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Germany's Oldest Folk Spectacle: Slaying of the Dragon

The Drachenstich (Slaying of the Dragon) festival is Germany's oldest and one of the most impressive traditional folk spectacles, held every August in Furth im Wald in the Bavarian Forest.

Dating back 500 years, the event includes a re-enactment of the slaying of a dragon that threatened the town in the middle ages. Furth im Wald is therefore known as the City of Dragons and the history of the little town is full of legends and rituals. This year's Slaying of the Dragon will take place from August 5 to 21, 2016.

In the Bavarian Forest near the German-Czech border, a fearsome dragon menaces the small town of Furth. But fortunately, year after year, the valiant locals confront and eventually manage to slay it.

The pageant's origins date right back to 1590 when slaying the dragon was part of the Corpus Christi procession. Later it became a separate event and was given a regular date in the summer. Over time the pageant has been sensitively modernised and updated.

The dragon-slaying is enacted ten times or so during the festival, a feat involving some 1,400 participants, around 250 horses and all manner of props from wagons to cannons. But there's no doubt that the real star is the new dragon that has dominated the stage since 2010. It really is a monster, the biggest walking robot in the world, weighing eleven tonnes, standing 4.5 metres tall and measuring over 15 metres in length. Its top speed is 1.5 kilometres an hour; it roars, breathes fire and smoke and has a 16-metre wingspan.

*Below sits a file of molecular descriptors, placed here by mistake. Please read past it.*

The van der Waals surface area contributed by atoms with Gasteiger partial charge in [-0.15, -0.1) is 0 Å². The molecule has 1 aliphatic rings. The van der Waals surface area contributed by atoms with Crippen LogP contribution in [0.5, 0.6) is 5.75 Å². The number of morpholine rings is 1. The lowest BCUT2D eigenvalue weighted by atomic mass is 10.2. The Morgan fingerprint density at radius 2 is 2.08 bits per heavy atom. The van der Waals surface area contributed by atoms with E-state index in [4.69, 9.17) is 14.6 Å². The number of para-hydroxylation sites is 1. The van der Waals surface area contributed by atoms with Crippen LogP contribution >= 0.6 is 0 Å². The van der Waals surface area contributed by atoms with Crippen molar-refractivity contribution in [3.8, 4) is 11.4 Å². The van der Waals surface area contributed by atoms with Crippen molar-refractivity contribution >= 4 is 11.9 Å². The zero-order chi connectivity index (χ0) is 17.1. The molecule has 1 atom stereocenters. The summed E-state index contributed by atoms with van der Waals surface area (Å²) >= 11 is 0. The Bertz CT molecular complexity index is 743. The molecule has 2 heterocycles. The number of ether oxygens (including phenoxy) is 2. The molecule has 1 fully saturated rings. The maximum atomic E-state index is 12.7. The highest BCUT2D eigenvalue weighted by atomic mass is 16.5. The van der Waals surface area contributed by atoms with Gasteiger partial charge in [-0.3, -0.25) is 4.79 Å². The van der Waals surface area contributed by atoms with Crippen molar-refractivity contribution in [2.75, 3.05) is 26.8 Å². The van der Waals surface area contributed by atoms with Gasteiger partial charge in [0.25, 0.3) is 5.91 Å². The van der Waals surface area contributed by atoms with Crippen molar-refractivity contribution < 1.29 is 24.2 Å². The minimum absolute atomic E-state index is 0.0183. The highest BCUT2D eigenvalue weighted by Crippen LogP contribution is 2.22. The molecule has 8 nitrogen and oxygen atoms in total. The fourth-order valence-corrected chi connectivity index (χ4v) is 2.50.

There's also an exciting programme of pageant activities: shooting, a medieval market, bird of prey displays, a grand historical procession and a traditional German volksfest with a beer garden and funfair.

History of the festival

  • The battle of Domazlice (German: Taus) in 1431, the city of Furth im Wald and the angle behind the Hohenbogen form the historical background of the "Further Dragon slaying".
  • The festival is a vibrant cross-section through the simple life of the people in the Middle Ages.
  • Performances by about 350 people in the festival, which are all from the Further population.
  • The old dragon Further: He died in 2009 for the last time.
  • The new Further dragon: Since 2010, joins the new high-tech Dragon "Tradinno" with huge paws in an ancient tradition.

More Dragon Information

Learn more about the Drachenstich

Dragon Cave

German Dragon Museum

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May 23 2016

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